The continued rise in import container volumes will place tremendous pressure on an already strained transportation infrastructure, said Raymond. “It is no longer a question of if our nation’s transport infrastructure will start to fail, but when,” he continued.
Short sea shipping services can move cargo from congested ports to ready ports with available capacity, he explained. Instead of allowing highway and rail congestion to slow economic growth and harm the environment in the United States, short sea shipping can bring economic growth to new areas, he added. This would add thousands of well-paid trade-related jobs to communities hungry for growth while at the same time protecting the environment.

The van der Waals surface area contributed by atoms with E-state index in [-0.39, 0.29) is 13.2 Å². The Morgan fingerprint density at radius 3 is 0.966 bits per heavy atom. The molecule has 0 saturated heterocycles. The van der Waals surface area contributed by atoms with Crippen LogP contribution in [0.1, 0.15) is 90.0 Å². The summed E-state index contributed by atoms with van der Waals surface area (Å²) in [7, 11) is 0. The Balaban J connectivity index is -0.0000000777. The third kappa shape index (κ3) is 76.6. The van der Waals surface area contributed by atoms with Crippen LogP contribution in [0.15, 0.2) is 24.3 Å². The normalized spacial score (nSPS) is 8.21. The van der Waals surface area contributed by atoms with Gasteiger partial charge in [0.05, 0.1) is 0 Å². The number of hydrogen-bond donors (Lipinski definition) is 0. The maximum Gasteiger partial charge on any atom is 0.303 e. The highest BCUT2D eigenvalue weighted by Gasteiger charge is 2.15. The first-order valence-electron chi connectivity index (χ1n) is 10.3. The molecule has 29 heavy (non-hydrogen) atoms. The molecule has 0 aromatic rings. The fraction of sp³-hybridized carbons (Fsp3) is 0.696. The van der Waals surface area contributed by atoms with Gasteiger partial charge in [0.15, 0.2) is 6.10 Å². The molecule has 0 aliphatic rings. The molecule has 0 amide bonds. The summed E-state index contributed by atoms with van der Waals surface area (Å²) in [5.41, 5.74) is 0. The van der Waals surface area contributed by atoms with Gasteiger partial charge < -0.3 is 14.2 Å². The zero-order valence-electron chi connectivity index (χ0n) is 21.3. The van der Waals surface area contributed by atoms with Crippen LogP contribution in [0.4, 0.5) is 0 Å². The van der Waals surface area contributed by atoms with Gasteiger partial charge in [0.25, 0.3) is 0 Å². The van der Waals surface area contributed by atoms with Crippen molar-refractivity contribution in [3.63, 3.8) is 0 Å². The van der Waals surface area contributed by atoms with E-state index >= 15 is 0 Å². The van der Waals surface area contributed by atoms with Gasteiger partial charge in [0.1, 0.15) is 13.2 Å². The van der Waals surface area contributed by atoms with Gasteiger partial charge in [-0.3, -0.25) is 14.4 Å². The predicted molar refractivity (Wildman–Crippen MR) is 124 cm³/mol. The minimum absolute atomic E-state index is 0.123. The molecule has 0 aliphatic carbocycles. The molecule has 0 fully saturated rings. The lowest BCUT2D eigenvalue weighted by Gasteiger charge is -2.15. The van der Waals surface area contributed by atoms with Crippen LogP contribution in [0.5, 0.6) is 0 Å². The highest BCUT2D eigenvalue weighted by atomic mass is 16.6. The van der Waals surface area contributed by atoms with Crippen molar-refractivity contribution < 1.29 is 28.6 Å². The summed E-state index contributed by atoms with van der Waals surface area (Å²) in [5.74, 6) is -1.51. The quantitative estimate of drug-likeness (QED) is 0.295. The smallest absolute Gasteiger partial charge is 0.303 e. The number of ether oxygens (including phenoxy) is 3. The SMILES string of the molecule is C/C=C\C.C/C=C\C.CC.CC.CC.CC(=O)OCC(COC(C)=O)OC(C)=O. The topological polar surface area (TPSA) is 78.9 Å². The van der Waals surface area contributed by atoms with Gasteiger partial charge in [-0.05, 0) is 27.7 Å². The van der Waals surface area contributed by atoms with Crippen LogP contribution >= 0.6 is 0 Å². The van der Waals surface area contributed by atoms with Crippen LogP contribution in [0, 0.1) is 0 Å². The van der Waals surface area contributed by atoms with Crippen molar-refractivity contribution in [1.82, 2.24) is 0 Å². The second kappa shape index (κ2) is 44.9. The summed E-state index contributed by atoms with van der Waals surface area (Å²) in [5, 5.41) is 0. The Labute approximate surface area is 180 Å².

Lawmakers and agencies must address regulatory issues this year to allow that to happen, said Raymond. In the short term, he pointed to adjustments to the Harbor Maintenance Tax that would allow companies to start testing the short sea market. Longer term, he said Title XI and Capital Construction Fund rules will have to be changed to encourage vessel and infrastructure investment.